Pentagon officials on Thursday insisted a 2011 Navy Seal mission in which 30 troops were killed in the downing of a Chinook helicopter was not compromised.
The officials said the Taliban had no advance knowledge of the mission, which resulted in the deadliest attack on U.S. troops in the 12-year Afghan war. Eight Afghan soldiers were also killed in the attack.
“We do not believe the mission was compromised,” said Garry Reid, principal deputy assistance secretary for special operations and low-intensity conflict. “There’s no possibility of information going up the chain and somehow going out to the Taliban.”
Rep. Jason ChaffetzJason ChaffetzCongress's latest hacking investigation should model its most recent Fox News Audio expands stable of podcasts by adding five new shows The myth of the conservative bestseller MORE (R-Utah), chairman of the House Oversight National Security subcommittee, began investigating the crash last year after meeting with family members of the deceased.
Family members have raised red flags about the Afghans on board the mission, and questioned the safety of the CH-47D Chinook helicopter. They've also criticized the Pentagon's post-operation recovery and handling of the remains.
Pentagon officials testifying at a House Oversight subcommittee said that the Taliban fighters who shot down the Chinook did not know that the helicopter was coming. In front of a packed audience that included some of the deceased's family members, they also said Afghan military officials were not notified of the SEAL mission beforehand.
The 2011 Extortion 17 mission was conducted to provide back-up to Army Rangers who were seeking to capture or kill a senior Taliban commander, Qari Tahir.
The CH-47D Chinook approached the fight from the opposite direction of the Rangers, and scans of the battlefield did not detect the Taliban fighters in the building where they fired the shot that took down the helicopter.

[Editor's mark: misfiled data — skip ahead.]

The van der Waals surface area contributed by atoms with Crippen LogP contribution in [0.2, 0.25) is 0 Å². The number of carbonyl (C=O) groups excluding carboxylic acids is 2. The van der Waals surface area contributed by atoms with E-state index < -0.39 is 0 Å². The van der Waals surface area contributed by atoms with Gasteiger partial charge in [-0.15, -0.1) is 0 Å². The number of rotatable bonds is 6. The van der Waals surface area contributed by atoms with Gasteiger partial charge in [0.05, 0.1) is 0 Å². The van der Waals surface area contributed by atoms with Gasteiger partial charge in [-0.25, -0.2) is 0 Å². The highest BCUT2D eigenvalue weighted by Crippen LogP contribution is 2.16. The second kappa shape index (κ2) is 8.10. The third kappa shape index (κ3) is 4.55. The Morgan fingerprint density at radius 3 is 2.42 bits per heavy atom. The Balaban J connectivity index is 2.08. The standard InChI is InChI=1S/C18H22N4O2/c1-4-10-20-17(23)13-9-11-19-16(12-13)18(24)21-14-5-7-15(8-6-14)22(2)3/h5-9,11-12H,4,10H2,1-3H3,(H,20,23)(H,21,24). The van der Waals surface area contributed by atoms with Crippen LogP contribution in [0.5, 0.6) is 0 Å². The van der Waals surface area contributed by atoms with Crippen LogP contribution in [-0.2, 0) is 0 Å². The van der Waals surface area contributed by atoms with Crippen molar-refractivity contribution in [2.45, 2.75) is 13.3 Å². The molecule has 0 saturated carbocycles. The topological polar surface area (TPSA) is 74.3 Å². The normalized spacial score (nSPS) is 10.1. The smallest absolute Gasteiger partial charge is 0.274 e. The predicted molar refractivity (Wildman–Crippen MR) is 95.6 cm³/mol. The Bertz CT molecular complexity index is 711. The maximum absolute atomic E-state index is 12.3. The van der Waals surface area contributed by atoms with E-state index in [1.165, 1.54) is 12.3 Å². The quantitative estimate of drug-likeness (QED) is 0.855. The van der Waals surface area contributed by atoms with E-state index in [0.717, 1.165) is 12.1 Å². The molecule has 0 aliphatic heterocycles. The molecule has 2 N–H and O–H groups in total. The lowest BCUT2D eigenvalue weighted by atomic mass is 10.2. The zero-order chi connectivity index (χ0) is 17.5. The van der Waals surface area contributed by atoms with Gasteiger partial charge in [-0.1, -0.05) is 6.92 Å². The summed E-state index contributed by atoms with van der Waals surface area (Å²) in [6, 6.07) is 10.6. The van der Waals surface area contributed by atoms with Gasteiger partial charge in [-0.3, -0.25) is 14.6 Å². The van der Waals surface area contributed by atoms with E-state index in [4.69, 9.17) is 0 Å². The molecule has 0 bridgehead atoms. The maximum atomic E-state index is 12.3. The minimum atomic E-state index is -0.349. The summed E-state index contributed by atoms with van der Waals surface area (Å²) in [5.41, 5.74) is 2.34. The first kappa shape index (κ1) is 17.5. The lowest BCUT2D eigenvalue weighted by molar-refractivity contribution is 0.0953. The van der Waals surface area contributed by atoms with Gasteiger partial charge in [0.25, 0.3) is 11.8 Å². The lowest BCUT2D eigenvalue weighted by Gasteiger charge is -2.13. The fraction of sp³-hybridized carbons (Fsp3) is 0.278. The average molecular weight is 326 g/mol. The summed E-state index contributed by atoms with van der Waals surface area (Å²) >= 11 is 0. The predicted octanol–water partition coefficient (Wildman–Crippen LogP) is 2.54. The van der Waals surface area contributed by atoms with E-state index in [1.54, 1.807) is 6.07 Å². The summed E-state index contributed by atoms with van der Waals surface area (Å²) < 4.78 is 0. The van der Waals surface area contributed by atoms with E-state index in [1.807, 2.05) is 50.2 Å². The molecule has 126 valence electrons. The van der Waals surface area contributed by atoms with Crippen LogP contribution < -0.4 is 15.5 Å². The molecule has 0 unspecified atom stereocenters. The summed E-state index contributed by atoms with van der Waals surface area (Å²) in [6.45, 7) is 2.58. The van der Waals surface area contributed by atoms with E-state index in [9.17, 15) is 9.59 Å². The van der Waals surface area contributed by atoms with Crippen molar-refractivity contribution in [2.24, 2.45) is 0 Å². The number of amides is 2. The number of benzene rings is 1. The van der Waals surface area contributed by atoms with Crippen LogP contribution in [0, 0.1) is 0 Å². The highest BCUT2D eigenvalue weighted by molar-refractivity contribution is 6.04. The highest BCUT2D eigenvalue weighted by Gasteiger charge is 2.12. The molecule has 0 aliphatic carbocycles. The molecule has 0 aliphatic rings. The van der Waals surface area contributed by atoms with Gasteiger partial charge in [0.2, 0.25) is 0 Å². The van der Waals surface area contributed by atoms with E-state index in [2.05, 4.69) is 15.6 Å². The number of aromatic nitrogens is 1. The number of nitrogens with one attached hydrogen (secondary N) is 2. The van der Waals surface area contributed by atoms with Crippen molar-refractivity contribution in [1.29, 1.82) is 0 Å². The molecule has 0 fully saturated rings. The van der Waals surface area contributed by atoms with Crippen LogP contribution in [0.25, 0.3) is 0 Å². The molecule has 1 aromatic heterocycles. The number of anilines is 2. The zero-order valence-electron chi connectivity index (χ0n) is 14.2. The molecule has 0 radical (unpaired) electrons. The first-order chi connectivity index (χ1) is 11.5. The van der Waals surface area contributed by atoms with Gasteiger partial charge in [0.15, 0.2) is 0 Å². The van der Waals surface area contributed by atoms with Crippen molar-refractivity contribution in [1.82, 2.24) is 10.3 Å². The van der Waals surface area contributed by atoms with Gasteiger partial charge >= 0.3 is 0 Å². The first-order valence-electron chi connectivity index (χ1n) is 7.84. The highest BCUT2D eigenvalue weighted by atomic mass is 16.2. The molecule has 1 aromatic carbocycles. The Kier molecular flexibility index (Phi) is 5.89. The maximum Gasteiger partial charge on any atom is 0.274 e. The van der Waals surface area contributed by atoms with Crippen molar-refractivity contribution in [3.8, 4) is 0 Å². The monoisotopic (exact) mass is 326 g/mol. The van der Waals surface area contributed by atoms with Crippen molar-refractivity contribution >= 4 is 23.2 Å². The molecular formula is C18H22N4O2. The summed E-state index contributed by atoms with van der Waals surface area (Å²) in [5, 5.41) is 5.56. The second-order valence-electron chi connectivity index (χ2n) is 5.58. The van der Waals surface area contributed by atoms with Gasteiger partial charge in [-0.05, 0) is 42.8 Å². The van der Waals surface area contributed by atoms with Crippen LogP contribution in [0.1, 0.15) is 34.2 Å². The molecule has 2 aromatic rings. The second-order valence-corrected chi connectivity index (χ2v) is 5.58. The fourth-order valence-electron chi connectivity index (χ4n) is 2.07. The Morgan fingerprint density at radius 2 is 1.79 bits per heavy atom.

“We believe the enemy positioned itself in the building whether or not they knew anyone was coming in,” Reid said. “It was an advantageous place tactically to strike the aircraft as it approached.”
Afterward, family members represented by Freedom Watch’s Larry Klayman said the Pentagon officials had failed to respond to their questions.
Doug Lamborn, whose son Staff Sgt. Patrick was killed, said he wanted to know why Afghans were not interviewed as part of the military’s post-crash investigation.
"I think we still have quite a few answers we need," he said. "I think a lot of things they were told not to go into."
Charles Strange, the father of Navy SEAL Michael Strange, said that he did not believe the explanations from the Pentagon that the Taliban wasn’t tipped off to the Extortion 17 mission.
The family members had also wished to testify at Thursday's hearing, the first to examine the “Extortion 17” operation.
Klayman said that Chaffetz and the committee barred them from doing so.
Chaffetz asked a slew of questions at the hearing that he said family members had raised, from why advanced fire wasn’t used as the helicopter approached to why Afghan soldiers were aboard the mission.
One of the biggest questions surrounding the mission was the failure to recover a black box from the crash site. But Reid said that the Chinooks do not have one.
Chaffetz took particular issue with the memorial service conducted at Bagram Airfield for both the fallen U.S. and Afghan troops.
“My sense of it is that there probably should be two different ceremonies,” Chaffetz said.
“I can’t even imagine having my son or daughter go through this, but I don’t want some Afghan saying something about my son,” Chaffetz said, prompting an “amen” and applause from the family members attending.
There have been allegations that the Afghan official speaking at the memorial made derogatory remarks toward the deceased U.S. soldiers.
Reid said there were some interpretations of the Afghan military commander's remarks that he was “condemning the Americans, the infidels.” But he said the Pentagon was “told on good authority he was commemorating all of our fallen, and condemning the enemy.”
Reid said Thursday that the CH-47D Chinook was an appropriate helicopter for the mission, and that the MH-47 Special Operations Chinook would not have fared any better against the rocket propelled grenade (RPG) that struck the helicopter.
“Both aircraft have identical survivability,” Reid said. “This was the appropriate aircraft for this mission. The choice of this aircraft was tactically sound.”
Not all lawmakers were convinced. Rep. John Mica (R-Fla.) questioned why an aircraft with better protections against RPGs wasn’t used, and criticized the “high-risk” mission.
“The right equipment wasn’t used. We put our people at risk,” Mica said.
Reid responded that no other helicopter or aircraft could have been used for this specific mission.